A recent study (2012) reviewed FDA data on Z-drugs for reducing sleep latency (time to fall asleep). They found that in 13 studies there were only small effects on sleep latency within persons who were given both Z-drug and placebo. Importantly, their overall conclusions suggested that up to half of the effects of Z-drugs could be attributed to placebo. Because the placebo effect is a psychological phenomenon, the authors of this study suggested looking further toward psychological treatments for insomnia, which may accrue benefits without drug-related side effects.
Melatonin is one of the most commonly-recommended and doctor-prescribed medication agents for treating sleep problems. The effects of melatonin have been evaluated in several research studies among adults and children. The results show that, compared to placebo, melatonin is effective at improving people’s quality of sleep, increasing total sleep time, and reducing the time it takes individuals with insomnia to fall asleep (termed sleep latency). Additionally, melatonin is absent of the adverse side effects and risks associated with hypnotic sleep drugs and, therefore, has become increasingly prescribed in recent years.
Generally, taking melatonin for long durations and in higher potency appears to be more effective at improving total sleep time than taking melatonin for a shorter duration/lower dosage. Dose and duration do not seem as important for aiding sleep quality, as various doses and durations of melatonin use seem to help equally.
Melatonin can be bought over-the-counter or prescribed by a physician, and the health risks appear to be minimal.
Originally considered a “side-effect” of allergy drugs, the sedating effects of antihistamines have now become utilized as a direct sleep-aid. Both their anti-allergy and sedating effects are caused by inhibiting activity of histamine (H1) receptors in the brain.
They are most effective at treating insomnia in those with a brief history of sleep problems who seek short-term relief.
Conveniently, antihistamines can be bought over-the-counter (e.g., Benadryl, doxylamine).
Sedating antidepressants with hypnotic effects have also proven effective as a sleep aid. They are most commonly prescribed among individuals with insomnia related to depression and in individuals with short-term primary insomnia who have a history of depression. Guidelines proposed by the medical community suggest choosing a sedating antidepressant that acts on the serotonin system (serotonin reuptake inhibitors — or SSRIs) and to start at initially small doses (e.g., mirtazapine 15mg, trazodone 50mg, trimipramine 25mg, doxepin 25mg; Wiegand, 2008).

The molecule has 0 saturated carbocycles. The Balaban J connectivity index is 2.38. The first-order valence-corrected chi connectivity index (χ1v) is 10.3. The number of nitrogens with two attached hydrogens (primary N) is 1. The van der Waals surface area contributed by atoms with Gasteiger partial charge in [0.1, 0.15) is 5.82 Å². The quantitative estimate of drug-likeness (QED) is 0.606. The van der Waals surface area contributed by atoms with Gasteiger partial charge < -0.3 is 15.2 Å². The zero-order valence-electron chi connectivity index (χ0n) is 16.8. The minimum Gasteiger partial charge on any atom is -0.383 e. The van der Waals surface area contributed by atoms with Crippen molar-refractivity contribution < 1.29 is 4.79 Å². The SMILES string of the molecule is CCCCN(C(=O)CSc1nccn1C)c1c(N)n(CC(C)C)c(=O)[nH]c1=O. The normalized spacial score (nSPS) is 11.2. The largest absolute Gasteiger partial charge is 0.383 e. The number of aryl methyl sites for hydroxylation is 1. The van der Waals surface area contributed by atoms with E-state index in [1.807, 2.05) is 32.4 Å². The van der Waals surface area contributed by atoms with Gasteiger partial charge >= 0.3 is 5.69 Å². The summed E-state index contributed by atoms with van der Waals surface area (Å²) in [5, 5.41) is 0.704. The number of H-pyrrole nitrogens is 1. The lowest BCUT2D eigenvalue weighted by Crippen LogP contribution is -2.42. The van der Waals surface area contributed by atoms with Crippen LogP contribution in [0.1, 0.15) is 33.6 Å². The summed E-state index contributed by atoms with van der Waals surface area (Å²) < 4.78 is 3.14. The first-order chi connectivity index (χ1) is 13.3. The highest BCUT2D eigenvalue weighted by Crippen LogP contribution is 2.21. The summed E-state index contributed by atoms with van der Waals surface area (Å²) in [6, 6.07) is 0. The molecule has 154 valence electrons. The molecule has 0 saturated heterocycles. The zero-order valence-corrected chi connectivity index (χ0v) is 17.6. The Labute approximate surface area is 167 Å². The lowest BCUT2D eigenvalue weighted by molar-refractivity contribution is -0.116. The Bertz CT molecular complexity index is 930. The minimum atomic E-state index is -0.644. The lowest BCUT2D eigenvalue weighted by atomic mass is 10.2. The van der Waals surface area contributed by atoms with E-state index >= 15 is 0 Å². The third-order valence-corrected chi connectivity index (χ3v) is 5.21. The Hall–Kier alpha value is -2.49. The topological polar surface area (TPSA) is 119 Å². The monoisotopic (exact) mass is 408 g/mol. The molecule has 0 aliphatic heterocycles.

Fortunately, antidepressants are considered safer when taken long term. There is a lesser risk of dependence and tolerance associated with frontline hypnotic sleep drugs. Thus antidepressants may be ideal for treating insomnia in depressed/anxious patients.
In most cases of primary insomnia, off-label use of antidepressants is not considered the most appropriate medication choice given the lack of research supporting their effectiveness in non-depressed insomniacs. Thus, in uncomplicated insomnia, benzodiazepines or Z-drugs are generally recommended over antidepressants due to their fast-acting, reliable effects.
Acupuncture & Complementary Medicine for Insomnia
Acupuncture has been one the most popular Eastern medicine strategies used throughout history. More recently, its effects on various conditions (including insomnia), have been evaluated using Western scientific methods.
A review study in 2007 compiled evidence from various studies that compared auricular (ear) acupuncture (AA) to either placebo, sham acupuncture (i.e., acupuncture methods placed on “non-active” body points), Western medication, or no treatment. Their results found greater rates of recovery and improvement using active auricular acupuncture (ear acupuncture) compared to a benzodiazepine medication, especially for enhancing sleep up to 6 hours. Ear seeds seem to be more-effective than magnetic pearls placed on the ears.
Importantly, acupuncture was the most often preferred and best-tolerated treatment by patients in these studies. A review of needle acupuncture and herbal medicine studies published up to 2008 found similar effects. In short, there were more overall sleep benefits from acupuncture compared no treatment at all, as well as for acupressure over sham acupressure.
Additionally, among those individuals who benefited the most (i.e., those who experienced >3 hrs of sleep improvement), acupuncture proved superior to medications. However, there was no difference between the two when researchers averaged all participants’ sleep time. This suggests that acupuncture may work especially well in some individuals with insomnia, and though the reason is unclear, this might be a better frontline treatment for them than medications given the lack of associated risks.
More research is needed to make firm conclusions on the effectiveness of auricular and other forms of acupuncture for insomnia, as there is room for improvement in the methodological quality of existing studies.